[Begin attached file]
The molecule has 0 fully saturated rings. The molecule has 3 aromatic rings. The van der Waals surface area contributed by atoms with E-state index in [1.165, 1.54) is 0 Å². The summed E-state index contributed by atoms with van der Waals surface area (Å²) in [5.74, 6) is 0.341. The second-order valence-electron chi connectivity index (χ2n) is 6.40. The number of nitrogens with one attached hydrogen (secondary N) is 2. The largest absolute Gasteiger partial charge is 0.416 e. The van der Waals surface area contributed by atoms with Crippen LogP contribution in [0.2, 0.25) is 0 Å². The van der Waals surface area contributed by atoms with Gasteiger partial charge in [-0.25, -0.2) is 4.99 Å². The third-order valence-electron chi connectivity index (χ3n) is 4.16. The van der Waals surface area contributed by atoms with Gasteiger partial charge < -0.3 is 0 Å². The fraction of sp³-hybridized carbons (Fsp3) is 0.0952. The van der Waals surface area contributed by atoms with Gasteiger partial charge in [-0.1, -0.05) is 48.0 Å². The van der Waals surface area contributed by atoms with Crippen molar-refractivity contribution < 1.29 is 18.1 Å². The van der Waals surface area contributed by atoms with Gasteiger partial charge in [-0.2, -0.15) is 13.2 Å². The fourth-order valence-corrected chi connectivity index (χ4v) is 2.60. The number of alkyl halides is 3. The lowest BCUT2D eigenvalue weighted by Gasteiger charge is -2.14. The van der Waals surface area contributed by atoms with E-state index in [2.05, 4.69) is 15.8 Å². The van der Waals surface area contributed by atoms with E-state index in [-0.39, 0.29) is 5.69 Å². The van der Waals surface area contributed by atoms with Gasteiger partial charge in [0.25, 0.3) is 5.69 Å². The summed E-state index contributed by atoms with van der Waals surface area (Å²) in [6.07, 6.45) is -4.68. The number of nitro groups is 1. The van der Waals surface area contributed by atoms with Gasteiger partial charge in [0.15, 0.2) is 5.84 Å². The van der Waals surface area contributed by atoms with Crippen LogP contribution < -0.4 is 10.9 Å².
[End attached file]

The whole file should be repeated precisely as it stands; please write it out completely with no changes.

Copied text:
The molecule has 0 fully saturated rings. The molecule has 3 aromatic rings. The van der Waals surface area contributed by atoms with E-state index in [1.165, 1.54) is 0 Å². The summed E-state index contributed by atoms with van der Waals surface area (Å²) in [5.74, 6) is 0.341. The second-order valence-electron chi connectivity index (χ2n) is 6.40. The number of nitrogens with one attached hydrogen (secondary N) is 2. The largest absolute Gasteiger partial charge is 0.416 e. The van der Waals surface area contributed by atoms with Crippen LogP contribution in [0.2, 0.25) is 0 Å². The van der Waals surface area contributed by atoms with Gasteiger partial charge in [-0.25, -0.2) is 4.99 Å². The third-order valence-electron chi connectivity index (χ3n) is 4.16. The van der Waals surface area contributed by atoms with Gasteiger partial charge < -0.3 is 0 Å². The fraction of sp³-hybridized carbons (Fsp3) is 0.0952. The van der Waals surface area contributed by atoms with Gasteiger partial charge in [-0.1, -0.05) is 48.0 Å². The van der Waals surface area contributed by atoms with Crippen molar-refractivity contribution < 1.29 is 18.1 Å². The van der Waals surface area contributed by atoms with Gasteiger partial charge in [-0.2, -0.15) is 13.2 Å². The fourth-order valence-corrected chi connectivity index (χ4v) is 2.60. The number of alkyl halides is 3. The lowest BCUT2D eigenvalue weighted by Gasteiger charge is -2.14. The van der Waals surface area contributed by atoms with E-state index in [2.05, 4.69) is 15.8 Å². The van der Waals surface area contributed by atoms with E-state index in [-0.39, 0.29) is 5.69 Å². The van der Waals surface area contributed by atoms with Gasteiger partial charge in [0.25, 0.3) is 5.69 Å². The summed E-state index contributed by atoms with van der Waals surface area (Å²) in [6.07, 6.45) is -4.68. The number of nitro groups is 1. The van der Waals surface area contributed by atoms with Gasteiger partial charge in [0.15, 0.2) is 5.84 Å². The van der Waals surface area contributed by atoms with Crippen LogP contribution < -0.4 is 10.9 Å².